A funny one, this – but, as it was made by Sam Peckinpah, and it was his last film before his death in 1984, funny peculiar.
His previous work was the Kris Kristofferson ‘vehicle’ Convoy (1978), after which the great director languished in deserved obscurity for a while (Sam, how could you?). At least the iconoclast responsible for such classics as The Wild Bunch (1969) and Straw Dogs (1971) (of which a 2010 remake is on the cards, God save us all) returned with a visually intriguing, straightforward adaptation of Robert Ludlum’s notoriously complex novel.
However, its mixture of styles (media conspiracy shenanigans meets slo-mo action romp) seemed to indicate that even Peckinpah was perhaps unsure in which direction to take the story.
Rutger Hauer plays John Tanner, a talk-show host with an unerring ability to skewer his political guests all of whom, as he reveals, have something to hide. But, when he himself is told by the CIA that the friends he has invited to a weekend in the country are engaged in a conspiracy that threatens national security, his loyalties are divided. Should he trust his own judgement of his lifelong chums, or the assertions of the shady Lawrence Fassett (John Hurt) or Maxwell Danforth (Burt Lancaster), himself a long-time target of Tanner’s?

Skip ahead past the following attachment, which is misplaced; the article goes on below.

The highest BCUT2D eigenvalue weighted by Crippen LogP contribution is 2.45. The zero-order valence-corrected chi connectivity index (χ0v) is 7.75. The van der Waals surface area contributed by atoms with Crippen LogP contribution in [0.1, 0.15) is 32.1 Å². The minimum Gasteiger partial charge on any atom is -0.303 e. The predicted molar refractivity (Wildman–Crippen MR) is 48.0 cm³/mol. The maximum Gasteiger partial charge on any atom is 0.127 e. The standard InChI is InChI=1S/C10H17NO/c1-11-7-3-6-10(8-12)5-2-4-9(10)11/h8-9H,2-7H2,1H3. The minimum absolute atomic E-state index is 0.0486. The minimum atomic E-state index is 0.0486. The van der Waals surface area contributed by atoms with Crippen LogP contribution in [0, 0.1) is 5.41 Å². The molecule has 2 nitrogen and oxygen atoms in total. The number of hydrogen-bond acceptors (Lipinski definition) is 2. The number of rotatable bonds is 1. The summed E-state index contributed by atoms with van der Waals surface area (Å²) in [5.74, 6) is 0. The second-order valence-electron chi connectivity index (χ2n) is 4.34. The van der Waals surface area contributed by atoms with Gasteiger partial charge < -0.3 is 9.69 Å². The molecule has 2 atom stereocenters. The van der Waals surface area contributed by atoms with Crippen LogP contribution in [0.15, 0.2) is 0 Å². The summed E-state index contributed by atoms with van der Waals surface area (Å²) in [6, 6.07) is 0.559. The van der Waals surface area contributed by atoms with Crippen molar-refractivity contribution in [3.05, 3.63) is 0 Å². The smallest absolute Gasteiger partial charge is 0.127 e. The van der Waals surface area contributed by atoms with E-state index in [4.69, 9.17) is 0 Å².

Convinced by videotape footage (shown to him by Fassett) that Bernard Osterman (Craig T. Nelson), Richard Tremayne (Dennis Hopper) and Jospeh Cardone (Chris Sarandon) are indeed up to no good, he agrees to allow his home to be bugged and filled with CCTV – much to the anger of his wife Ali (Meg Forster). It’s going to be a long weekend…
I don’t often have anything good to say about the Daily Mail (see my recent post, if you need convincing) but, in all fairness to this ‘family’ newspaper, they give away some half-decent DVDs from time to time, of which this film was an example.
Only half decent? Well, you get the impression that the entire cast is cruising its way through the story – Burt Lancaster, in particular, plays the ‘sinister CIA chief’ that seemed to have been his only role ever since the excellent Executive Action (1973) with a certain tired resignation and, although he displays his star quality and bright blue eyes to great aplomb, you never get the impression that this is the same Rutger Hauer of Blade Runner (1982) or The Hitcher (1986) fame.
Never mind – John Hurt, at least, is cast splendidly against type and the action sequences, although incongruous as already stated, nevertheless have a hard-hitting quality that only a Peckinpah could provide.
A shame it was his last film. What might have been…